According to Herodotus, emissaries from the Greek city-states (Mileto, Chios, Phocaea, Rhodes, Knidos, Halicarnassus and others) founded the city of Naucratis on the western side of the Nile Delta, following an invitation from the pharaoh, around 550 BC.
Naucratis was the only Greek city founded in Egypt before the time of Alexander the Great. Pharaoh Amasis allowed the development of the unique character that Naucratis had, a privileged community in a developed country, and forced the Greeks to settle only in this area, probably so that he could control them more easily. Herodotus describes Amasis as a Greek lover who had many Greek advisers in his court, among them Phani of Halicarnassus, with whom he eventually came into conflict. Amasis himself married a Greek princess, Ladis, made alliances with the tyrant of Samos Polycrates and the king of Lydia Croesus.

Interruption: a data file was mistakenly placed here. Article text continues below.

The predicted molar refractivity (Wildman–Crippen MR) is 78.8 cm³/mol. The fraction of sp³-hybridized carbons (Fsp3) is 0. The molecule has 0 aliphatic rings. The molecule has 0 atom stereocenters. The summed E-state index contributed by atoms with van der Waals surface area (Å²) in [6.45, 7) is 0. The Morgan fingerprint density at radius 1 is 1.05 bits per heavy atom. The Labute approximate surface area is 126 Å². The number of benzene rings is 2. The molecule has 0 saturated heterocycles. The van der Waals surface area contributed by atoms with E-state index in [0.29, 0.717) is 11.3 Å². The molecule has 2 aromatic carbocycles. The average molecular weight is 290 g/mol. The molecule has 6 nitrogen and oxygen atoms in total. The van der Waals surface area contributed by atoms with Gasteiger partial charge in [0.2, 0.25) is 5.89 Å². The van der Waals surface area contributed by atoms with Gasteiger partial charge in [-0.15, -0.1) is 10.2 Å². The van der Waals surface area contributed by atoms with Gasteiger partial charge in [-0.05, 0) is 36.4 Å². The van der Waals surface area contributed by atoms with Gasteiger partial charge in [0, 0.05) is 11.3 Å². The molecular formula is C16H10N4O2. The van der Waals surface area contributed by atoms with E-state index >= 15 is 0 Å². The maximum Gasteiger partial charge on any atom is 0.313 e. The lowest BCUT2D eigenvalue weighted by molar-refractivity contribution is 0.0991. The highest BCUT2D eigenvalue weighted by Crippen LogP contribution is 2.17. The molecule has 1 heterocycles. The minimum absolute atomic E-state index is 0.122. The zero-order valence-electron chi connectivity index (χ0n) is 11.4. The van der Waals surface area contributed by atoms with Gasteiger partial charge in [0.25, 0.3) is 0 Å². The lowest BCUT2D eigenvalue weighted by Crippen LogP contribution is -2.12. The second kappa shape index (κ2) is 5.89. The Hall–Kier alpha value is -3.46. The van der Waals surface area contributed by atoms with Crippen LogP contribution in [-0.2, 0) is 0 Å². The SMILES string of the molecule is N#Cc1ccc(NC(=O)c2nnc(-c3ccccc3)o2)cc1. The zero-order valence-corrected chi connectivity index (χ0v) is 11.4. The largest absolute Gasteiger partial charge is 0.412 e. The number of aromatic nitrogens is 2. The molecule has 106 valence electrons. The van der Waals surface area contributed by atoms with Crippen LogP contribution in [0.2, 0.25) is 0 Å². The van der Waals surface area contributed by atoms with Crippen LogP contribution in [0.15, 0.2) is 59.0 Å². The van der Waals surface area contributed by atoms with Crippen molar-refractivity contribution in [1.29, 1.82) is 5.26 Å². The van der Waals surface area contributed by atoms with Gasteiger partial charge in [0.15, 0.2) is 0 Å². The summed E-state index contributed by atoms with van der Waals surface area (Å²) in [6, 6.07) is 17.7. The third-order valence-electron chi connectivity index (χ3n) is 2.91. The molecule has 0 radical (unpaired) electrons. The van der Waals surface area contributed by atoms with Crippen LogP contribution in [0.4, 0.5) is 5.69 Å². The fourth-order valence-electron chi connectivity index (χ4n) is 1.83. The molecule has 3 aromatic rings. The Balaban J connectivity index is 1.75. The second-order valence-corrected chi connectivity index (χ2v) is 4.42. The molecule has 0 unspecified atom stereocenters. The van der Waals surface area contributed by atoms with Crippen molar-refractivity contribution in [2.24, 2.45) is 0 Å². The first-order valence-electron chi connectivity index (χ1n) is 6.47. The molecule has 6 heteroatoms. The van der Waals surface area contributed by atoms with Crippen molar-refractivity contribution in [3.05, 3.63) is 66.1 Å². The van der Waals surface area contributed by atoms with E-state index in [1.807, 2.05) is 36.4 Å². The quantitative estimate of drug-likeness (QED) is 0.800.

Naucratis gradually became a great trading colony of the Greeks. Its merchants were taxed for importing Greek products such as olive oil, wood, silver, gold and wooden objects into the city. Also, the products produced by the inhabitants themselves in Naukratis were also taxed. It was probably the most commercial center of the Mediterranean in its time. Anyone who wanted a special item stopped here, because they could find literally anything.
The new discoveries of the archaeological digs show that the city had twice the area of what was originally estimated (600 instead of 300 acres) while, starting from the 7th century BC. and for the next thousand years, this port was bustling with life and gathered the wealth not only of the region, but also of the entire eastern Mediterranean.